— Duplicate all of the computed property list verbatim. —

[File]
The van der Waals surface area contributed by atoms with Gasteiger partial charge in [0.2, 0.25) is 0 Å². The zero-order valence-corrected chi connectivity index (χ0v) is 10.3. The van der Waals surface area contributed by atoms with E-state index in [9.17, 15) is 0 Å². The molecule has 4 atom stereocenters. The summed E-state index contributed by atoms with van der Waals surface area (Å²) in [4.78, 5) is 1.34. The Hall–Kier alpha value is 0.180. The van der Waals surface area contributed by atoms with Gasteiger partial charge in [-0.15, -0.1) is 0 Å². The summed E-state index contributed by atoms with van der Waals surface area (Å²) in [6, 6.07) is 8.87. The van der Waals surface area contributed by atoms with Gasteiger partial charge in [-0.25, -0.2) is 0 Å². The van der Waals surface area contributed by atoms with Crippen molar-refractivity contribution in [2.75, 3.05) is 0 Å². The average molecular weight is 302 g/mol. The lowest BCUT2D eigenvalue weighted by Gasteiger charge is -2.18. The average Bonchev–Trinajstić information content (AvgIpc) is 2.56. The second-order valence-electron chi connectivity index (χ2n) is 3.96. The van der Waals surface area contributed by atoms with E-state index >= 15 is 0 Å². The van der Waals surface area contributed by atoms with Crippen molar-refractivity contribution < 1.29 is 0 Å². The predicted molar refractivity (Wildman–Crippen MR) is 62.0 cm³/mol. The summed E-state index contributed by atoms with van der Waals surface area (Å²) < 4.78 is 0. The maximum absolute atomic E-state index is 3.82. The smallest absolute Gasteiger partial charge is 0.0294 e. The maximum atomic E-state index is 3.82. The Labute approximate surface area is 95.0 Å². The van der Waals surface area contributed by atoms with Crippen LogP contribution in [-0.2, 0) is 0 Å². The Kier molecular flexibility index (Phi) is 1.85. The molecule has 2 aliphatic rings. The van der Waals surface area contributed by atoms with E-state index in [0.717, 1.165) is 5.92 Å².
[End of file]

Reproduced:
The van der Waals surface area contributed by atoms with Gasteiger partial charge in [0.2, 0.25) is 0 Å². The zero-order valence-corrected chi connectivity index (χ0v) is 10.3. The van der Waals surface area contributed by atoms with E-state index in [9.17, 15) is 0 Å². The molecule has 4 atom stereocenters. The summed E-state index contributed by atoms with van der Waals surface area (Å²) in [4.78, 5) is 1.34. The Hall–Kier alpha value is 0.180. The van der Waals surface area contributed by atoms with Gasteiger partial charge in [-0.15, -0.1) is 0 Å². The summed E-state index contributed by atoms with van der Waals surface area (Å²) in [6, 6.07) is 8.87. The van der Waals surface area contributed by atoms with Gasteiger partial charge in [-0.25, -0.2) is 0 Å². The van der Waals surface area contributed by atoms with Crippen molar-refractivity contribution in [2.75, 3.05) is 0 Å². The average molecular weight is 302 g/mol. The lowest BCUT2D eigenvalue weighted by Gasteiger charge is -2.18. The average Bonchev–Trinajstić information content (AvgIpc) is 2.56. The second-order valence-electron chi connectivity index (χ2n) is 3.96. The van der Waals surface area contributed by atoms with E-state index >= 15 is 0 Å². The van der Waals surface area contributed by atoms with Crippen molar-refractivity contribution < 1.29 is 0 Å². The predicted molar refractivity (Wildman–Crippen MR) is 62.0 cm³/mol. The summed E-state index contributed by atoms with van der Waals surface area (Å²) < 4.78 is 0. The maximum absolute atomic E-state index is 3.82. The smallest absolute Gasteiger partial charge is 0.0294 e. The maximum atomic E-state index is 3.82. The Labute approximate surface area is 95.0 Å². The van der Waals surface area contributed by atoms with Crippen LogP contribution in [-0.2, 0) is 0 Å². The Kier molecular flexibility index (Phi) is 1.85. The molecule has 2 aliphatic rings. The van der Waals surface area contributed by atoms with E-state index in [0.717, 1.165) is 5.92 Å².